The main stumbling block is Norway's ruling Labour/Centre/Left coalition and its failure to agree on how much hydro to certify as green power and for how long. Sweden wants to shut new small hydro out of the system after 2010, while Norway has spoken of a "technically neutral" scheme where bioenergy, hydro and wind all have a role. Instead of trying to internally compromise first and then negotiate with Sweden, Norway's warring coalition members looked on as the first 2006 meeting between Enoksen and Sweden's sustainability minister Mona Sahlin went awry.
Power company Norsk Hydro immediately declared that all of its dozen planned projects, including the huge 250 MW Båtsfjordfjellet development and the 160 MW Snefjørd project, were now in official limbo. "Without a predictable framework it is unlikely that these wind farms will be built," says the company's Lars Nermoen.
Non government organisations such as Bellona, which has championed a market for green power certificates for years, were also up in arms. "The government handled this very badly," says Marius Holm of Bellona. "They didn't start the needed discussions. I'm one hundred percent sure if they had they could have solved this. Excluding hydro is a problem, but it's not this big a problem."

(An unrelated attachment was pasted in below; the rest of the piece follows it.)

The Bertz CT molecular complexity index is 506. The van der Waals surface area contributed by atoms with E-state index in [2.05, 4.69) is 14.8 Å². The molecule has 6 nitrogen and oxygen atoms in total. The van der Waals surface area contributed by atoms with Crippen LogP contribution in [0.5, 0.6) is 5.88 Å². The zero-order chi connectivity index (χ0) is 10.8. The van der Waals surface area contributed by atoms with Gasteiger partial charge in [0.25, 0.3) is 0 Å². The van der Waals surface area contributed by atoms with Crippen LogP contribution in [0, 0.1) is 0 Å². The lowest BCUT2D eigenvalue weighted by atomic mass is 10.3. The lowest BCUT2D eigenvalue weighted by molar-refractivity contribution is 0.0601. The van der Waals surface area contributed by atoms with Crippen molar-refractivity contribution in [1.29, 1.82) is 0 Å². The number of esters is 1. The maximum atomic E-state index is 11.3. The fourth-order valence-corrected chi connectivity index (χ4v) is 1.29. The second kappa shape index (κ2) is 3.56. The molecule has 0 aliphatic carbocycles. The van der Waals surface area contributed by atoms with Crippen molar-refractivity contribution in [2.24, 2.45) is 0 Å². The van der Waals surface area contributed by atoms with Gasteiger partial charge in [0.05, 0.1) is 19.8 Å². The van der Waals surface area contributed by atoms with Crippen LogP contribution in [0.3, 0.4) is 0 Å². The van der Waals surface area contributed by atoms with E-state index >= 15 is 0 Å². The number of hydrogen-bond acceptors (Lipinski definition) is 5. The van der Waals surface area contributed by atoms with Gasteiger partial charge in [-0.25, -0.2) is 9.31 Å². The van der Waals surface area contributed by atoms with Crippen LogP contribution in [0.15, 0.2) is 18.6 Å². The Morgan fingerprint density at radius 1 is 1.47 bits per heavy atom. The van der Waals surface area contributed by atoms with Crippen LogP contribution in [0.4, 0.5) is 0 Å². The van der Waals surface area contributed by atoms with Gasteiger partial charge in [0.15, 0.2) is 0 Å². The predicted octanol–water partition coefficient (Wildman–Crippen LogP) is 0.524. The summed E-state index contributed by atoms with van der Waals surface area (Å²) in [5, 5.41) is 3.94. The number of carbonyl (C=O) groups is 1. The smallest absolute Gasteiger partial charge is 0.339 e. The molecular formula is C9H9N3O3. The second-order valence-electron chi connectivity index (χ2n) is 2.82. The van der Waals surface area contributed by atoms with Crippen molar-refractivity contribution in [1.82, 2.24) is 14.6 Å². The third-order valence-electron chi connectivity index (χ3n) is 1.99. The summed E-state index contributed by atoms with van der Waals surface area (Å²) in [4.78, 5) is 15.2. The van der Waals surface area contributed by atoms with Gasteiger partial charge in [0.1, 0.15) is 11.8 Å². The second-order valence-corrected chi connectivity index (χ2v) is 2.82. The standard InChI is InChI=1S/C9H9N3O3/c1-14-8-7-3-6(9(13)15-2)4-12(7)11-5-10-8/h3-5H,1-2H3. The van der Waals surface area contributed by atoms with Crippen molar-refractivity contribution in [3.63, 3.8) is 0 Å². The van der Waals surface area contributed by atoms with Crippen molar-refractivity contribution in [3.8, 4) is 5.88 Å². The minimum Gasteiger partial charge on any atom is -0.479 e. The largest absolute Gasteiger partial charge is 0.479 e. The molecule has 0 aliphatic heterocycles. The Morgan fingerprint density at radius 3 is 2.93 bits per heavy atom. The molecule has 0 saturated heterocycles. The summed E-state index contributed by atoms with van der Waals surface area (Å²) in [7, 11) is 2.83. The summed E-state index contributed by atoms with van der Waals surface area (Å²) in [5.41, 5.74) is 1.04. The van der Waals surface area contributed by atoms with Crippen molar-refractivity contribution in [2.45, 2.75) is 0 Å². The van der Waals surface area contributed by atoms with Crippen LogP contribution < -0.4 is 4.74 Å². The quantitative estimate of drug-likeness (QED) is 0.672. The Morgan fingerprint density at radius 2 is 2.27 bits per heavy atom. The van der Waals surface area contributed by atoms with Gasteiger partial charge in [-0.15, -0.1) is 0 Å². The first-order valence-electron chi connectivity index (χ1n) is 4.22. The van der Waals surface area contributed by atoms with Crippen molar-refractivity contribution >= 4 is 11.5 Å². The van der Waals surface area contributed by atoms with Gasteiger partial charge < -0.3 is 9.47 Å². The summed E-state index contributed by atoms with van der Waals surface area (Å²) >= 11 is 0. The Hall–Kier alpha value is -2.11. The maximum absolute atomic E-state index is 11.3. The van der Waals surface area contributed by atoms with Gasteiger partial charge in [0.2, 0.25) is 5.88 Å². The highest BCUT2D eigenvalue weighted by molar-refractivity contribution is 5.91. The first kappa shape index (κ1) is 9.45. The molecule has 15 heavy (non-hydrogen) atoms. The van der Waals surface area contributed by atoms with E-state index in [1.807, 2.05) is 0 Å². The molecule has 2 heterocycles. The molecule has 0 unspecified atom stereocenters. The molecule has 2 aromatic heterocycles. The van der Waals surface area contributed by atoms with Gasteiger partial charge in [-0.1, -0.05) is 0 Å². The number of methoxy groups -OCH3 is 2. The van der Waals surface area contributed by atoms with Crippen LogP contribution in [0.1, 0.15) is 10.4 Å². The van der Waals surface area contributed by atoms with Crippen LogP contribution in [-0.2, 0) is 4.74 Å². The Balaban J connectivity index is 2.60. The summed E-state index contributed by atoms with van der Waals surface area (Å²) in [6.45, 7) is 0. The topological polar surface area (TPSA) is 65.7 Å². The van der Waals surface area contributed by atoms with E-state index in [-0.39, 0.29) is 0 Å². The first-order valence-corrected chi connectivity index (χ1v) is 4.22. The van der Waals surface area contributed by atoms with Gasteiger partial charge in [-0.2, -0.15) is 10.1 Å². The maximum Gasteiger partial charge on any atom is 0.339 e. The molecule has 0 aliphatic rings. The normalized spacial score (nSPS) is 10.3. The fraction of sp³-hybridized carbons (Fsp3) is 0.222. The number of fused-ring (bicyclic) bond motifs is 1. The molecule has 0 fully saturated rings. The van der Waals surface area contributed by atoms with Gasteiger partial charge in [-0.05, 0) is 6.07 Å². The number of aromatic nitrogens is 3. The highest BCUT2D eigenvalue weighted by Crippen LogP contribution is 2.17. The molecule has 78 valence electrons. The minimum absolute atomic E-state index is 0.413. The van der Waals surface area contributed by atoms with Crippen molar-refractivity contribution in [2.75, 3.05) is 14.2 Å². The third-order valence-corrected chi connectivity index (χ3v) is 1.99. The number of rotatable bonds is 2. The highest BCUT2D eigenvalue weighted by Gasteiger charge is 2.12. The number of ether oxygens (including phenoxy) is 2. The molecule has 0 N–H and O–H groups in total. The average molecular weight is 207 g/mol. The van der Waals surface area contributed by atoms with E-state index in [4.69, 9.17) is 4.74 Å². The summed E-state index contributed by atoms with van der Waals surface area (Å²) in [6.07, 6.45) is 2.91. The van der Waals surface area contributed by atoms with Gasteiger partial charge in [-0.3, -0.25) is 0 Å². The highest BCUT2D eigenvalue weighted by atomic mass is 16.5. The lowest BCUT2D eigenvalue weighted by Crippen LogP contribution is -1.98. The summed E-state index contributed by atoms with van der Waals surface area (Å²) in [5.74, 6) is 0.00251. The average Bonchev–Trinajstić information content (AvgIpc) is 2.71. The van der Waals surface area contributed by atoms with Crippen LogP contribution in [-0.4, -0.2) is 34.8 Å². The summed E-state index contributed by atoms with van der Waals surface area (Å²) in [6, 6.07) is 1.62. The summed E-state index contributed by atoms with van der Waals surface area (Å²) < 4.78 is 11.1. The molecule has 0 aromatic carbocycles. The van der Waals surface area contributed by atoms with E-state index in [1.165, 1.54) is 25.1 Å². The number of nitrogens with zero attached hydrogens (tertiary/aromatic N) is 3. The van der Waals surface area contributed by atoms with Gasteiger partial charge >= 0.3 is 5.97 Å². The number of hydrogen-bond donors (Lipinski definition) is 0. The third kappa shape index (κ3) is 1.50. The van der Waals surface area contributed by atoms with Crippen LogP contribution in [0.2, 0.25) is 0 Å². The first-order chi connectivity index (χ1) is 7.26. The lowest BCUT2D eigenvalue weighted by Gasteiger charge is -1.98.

As Holm points out, even if Norway does not meet Sweden's late March deadline for putting changes in the green certificate market structure into law, all is not lost, at least not for wind power development. Installed wind power rose from 160 MW in 2004 to 281 MW in 2005, according to the Norwegian Water Resources and Energy Directorate (NVE) -- a 75% increase (table). NVE estimates that Norway sent 502 GWh of wind to the grid during the last year.
Furthermore, as much as 838 MW of wind projects is either already permitted and ready to be built while NVE says it plans to issue construction permits to a further 2275 MW this year. Norway's wind resources are formidable and the country's Enova energy agency is still handing out subsidies for building new plant.
As yet, other developers have not followed Norsk Hydro's lead, such is the belief that the coalition partners will patch up their differences and at the least come up with a timeline for the common market. Odd Sørensen of Norsk Miljøkraft has two, 200 MW projects hanging in the balance, the Kvitfjell and Raudfjell sites. Sørensen understands Norsk Hydro's position, but says he is optimistic that even without green certificates he'll find financing for the projects.
"To build the 3 TWh the government has committed to we need that state support. But we also have had to start to search outside Norway's borders in case we can't find it here," he says.